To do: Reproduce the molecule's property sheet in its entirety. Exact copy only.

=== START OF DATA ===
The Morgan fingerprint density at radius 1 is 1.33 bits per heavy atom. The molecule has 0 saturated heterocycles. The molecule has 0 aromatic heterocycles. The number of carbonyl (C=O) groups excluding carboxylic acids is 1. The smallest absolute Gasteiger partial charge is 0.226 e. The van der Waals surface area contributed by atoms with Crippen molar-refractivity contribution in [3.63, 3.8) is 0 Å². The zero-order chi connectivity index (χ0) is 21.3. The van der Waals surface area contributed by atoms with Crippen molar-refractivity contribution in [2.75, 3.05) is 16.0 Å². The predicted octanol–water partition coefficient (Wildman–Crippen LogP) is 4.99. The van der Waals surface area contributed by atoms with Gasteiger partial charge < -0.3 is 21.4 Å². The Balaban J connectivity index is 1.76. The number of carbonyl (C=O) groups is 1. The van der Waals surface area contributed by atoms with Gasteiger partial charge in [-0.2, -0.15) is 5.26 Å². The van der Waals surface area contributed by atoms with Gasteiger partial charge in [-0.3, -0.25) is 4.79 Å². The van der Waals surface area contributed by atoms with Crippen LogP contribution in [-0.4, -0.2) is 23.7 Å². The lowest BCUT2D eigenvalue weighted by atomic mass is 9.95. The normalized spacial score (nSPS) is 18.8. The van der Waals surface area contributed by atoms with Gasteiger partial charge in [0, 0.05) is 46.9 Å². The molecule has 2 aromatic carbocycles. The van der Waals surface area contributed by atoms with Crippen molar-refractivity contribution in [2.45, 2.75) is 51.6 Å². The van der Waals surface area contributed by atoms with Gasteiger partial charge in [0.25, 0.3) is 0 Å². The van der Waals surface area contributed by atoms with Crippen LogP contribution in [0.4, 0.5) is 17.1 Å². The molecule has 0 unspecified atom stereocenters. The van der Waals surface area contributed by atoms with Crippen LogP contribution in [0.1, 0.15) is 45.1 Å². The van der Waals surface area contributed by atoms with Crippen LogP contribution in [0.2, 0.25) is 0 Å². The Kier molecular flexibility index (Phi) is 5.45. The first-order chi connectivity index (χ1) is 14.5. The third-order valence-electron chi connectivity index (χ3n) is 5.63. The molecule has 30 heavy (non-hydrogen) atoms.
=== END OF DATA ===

The Morgan fingerprint density at radius 1 is 1.33 bits per heavy atom. The molecule has 0 saturated heterocycles. The molecule has 0 aromatic heterocycles. The number of carbonyl (C=O) groups excluding carboxylic acids is 1. The smallest absolute Gasteiger partial charge is 0.226 e. The van der Waals surface area contributed by atoms with Crippen molar-refractivity contribution in [3.63, 3.8) is 0 Å². The zero-order chi connectivity index (χ0) is 21.3. The van der Waals surface area contributed by atoms with Crippen molar-refractivity contribution in [2.75, 3.05) is 16.0 Å². The predicted octanol–water partition coefficient (Wildman–Crippen LogP) is 4.99. The van der Waals surface area contributed by atoms with Gasteiger partial charge < -0.3 is 21.4 Å². The Balaban J connectivity index is 1.76. The number of carbonyl (C=O) groups is 1. The van der Waals surface area contributed by atoms with Gasteiger partial charge in [-0.2, -0.15) is 5.26 Å². The van der Waals surface area contributed by atoms with Gasteiger partial charge in [-0.3, -0.25) is 4.79 Å². The van der Waals surface area contributed by atoms with Crippen LogP contribution in [-0.4, -0.2) is 23.7 Å². The lowest BCUT2D eigenvalue weighted by atomic mass is 9.95. The normalized spacial score (nSPS) is 18.8. The van der Waals surface area contributed by atoms with Gasteiger partial charge in [0, 0.05) is 46.9 Å². The molecule has 2 aromatic carbocycles. The van der Waals surface area contributed by atoms with Crippen molar-refractivity contribution in [2.45, 2.75) is 51.6 Å². The van der Waals surface area contributed by atoms with Gasteiger partial charge in [0.25, 0.3) is 0 Å². The van der Waals surface area contributed by atoms with Crippen LogP contribution in [0.4, 0.5) is 17.1 Å². The molecule has 0 unspecified atom stereocenters. The van der Waals surface area contributed by atoms with Crippen LogP contribution in [0.1, 0.15) is 45.1 Å². The van der Waals surface area contributed by atoms with Crippen LogP contribution in [0.2, 0.25) is 0 Å². The Kier molecular flexibility index (Phi) is 5.45. The first-order chi connectivity index (χ1) is 14.5. The third-order valence-electron chi connectivity index (χ3n) is 5.63. The molecule has 30 heavy (non-hydrogen) atoms.